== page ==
Hovey appeared Aug. 12 for a revocation hearing after failing to appear in court in March on a bench warrant to revoke bond for failing to comply with bail conditions. He had pleaded not guilty in January to felony criminal possession of dangerous drugs with intent to distribute and a misdemeanor charge of criminal possession of drug paraphernalia.
Written by Herald-News
Congress passed the Tribal Labor Sovereignty Act of 2015 last week by a 249-177 vote with 24 Democrats joining a majority of Republicans Tuesday, Nov. 17. The bill, if it becomes law, would roll back federal agency intervention in tribal affairs and restore greater sovereignty to tribes.
Rep. Ryan Zinke, R- Mont., cosponsored and voted for the measure that would amend the National Labor Relations Act to affirm that the law does not apply to any business owned and operated by an Indian tribe and located on tribal land.
“This is about sovereignty, opportunity and respect,” Zinke said in a prepared statement. “The federal government already saddles our tribes with burdensome regulations that hamper their ability to achieve the same goals of prosperity and success that we all aspire to. Considering the fact that the NLRB notoriously overreaches in the private sector, imagine what damage they would do to Montana’s tribes. H.R.511 is supported by tribes all across the nation. This bill affirms my strong support for their sovereignty.”
The Tribal Labor Sovereignty Act would: prevent the National Labor Relations Board from exerting jurisdiction over Native American businesses operating on tribal lands by restoring a legal standard that was previously in place; protect the sovereignty of Native American tribes, ensuring they are afforded the same rights and protections enjoyed by state and local governments; and return to tribes the ability to govern labor relations in their businesses in a way they determine is best for their workplaces, eliminating legal confusion and uncertainty.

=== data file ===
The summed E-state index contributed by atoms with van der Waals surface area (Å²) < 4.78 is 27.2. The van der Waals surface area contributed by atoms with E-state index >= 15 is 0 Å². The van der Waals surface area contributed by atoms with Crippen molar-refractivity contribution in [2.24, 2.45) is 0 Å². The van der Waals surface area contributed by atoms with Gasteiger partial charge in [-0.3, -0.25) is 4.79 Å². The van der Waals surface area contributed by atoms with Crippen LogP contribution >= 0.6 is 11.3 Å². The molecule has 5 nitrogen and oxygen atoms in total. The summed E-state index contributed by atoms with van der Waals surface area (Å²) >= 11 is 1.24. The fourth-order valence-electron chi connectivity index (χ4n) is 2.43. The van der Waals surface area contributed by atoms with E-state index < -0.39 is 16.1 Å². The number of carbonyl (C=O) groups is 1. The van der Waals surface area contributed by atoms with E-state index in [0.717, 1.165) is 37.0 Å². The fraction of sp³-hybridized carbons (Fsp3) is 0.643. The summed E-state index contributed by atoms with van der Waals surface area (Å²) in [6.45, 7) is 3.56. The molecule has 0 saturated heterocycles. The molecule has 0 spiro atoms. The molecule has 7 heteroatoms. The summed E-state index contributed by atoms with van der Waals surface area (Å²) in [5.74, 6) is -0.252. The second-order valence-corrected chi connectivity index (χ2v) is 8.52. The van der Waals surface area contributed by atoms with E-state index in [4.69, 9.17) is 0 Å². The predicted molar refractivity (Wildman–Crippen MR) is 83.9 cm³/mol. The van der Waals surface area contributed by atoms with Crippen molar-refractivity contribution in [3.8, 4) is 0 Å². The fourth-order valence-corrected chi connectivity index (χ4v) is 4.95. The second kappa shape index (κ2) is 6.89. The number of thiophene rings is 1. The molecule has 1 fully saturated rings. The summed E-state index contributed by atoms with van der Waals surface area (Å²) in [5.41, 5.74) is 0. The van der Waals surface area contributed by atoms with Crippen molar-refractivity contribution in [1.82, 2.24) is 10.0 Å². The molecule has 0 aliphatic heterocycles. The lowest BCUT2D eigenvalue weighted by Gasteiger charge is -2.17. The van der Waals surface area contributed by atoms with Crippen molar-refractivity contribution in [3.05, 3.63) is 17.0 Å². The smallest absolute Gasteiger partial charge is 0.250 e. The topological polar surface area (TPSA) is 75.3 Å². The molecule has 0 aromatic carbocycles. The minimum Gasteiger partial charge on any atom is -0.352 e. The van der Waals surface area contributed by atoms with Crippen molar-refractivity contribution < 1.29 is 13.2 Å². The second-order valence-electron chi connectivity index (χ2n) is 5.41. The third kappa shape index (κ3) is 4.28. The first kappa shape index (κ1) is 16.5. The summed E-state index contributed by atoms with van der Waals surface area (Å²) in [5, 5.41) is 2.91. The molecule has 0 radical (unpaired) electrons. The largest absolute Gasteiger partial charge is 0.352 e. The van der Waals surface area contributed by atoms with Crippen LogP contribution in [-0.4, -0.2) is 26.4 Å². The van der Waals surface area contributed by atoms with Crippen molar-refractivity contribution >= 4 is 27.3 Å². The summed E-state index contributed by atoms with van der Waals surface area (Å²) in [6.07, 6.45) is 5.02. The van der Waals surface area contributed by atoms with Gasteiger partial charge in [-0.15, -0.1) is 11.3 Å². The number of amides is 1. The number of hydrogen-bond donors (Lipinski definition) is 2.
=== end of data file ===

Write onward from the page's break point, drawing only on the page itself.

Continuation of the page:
In 2004, the NLRB issued the San Manuel Indian Bingo and Casino decision, overturning a long-standing precedent, and began using a subjective test to determine when and where to assert its jurisdiction over Indian tribes.
Prior to its San Manuel decision, the NLRB respected the sovereignty of Native American tribes, holding that they were generally free from outside intervention. The NLRB now decides on a case-by-case basis whether a tribal business on tribal land is for commercial purposes, and if it is, the board asserts its jurisdiction over that business.
Written by John Plestina
Robert Fowler was back in 15th District Court Wednesday, Nov. 18, facing new drug charges.
Fowler, 62, of Wolf Point was arraigned before District Judge David Cybulski and pleaded not guilty to felony criminal possession of dangerous drugs - second or subsequent offense.
Wolf Point Police arrested Fowler in The Waterhole Oct. 1 after two officers entered the bar and observed Fowler playing pool. They were aware that he was on probation.
The officers found methamphetamine on Fowler, according to the charging documents.
Fowler received a deferred imposition of sentence in March, allowing him to avoid going to prison on multiple drug charges. Cybulski sentenced him to two five-year terms in the custody of the Montana Department of Corrections with all prison time suspended.
He had pleaded guilty Dec. 10 to two charges of criminal possession of dangerous drugs. Cybulski called the suspended sentences a reward for completing a 90-day substance abuse treatment program.
Written by John Plestina
A Williston, N.D., man was sentenced for a fourth DUI to an addiction treatment program with prison time suspended in 15th District Court Wednesday, Nov. 18.
District Judge David Cybulski sentenced Jason Aniwaya Fridge, 30, to a commitment to the Montana Department of Corrections WATCh addiction treatment program for a period of 13 months and a two-year commitment to the DOC suspended to run consecutively to the 13-month sentence. Fridge received 157 days credit for time served and was ordered to pay a $1,000 fine, surcharges and court appointed counsel fees.
Fridge was arraigned in July and pleaded not guilty to felony driving under the influence, fourth or subsequent offense and a misdemeanor stop sign violation.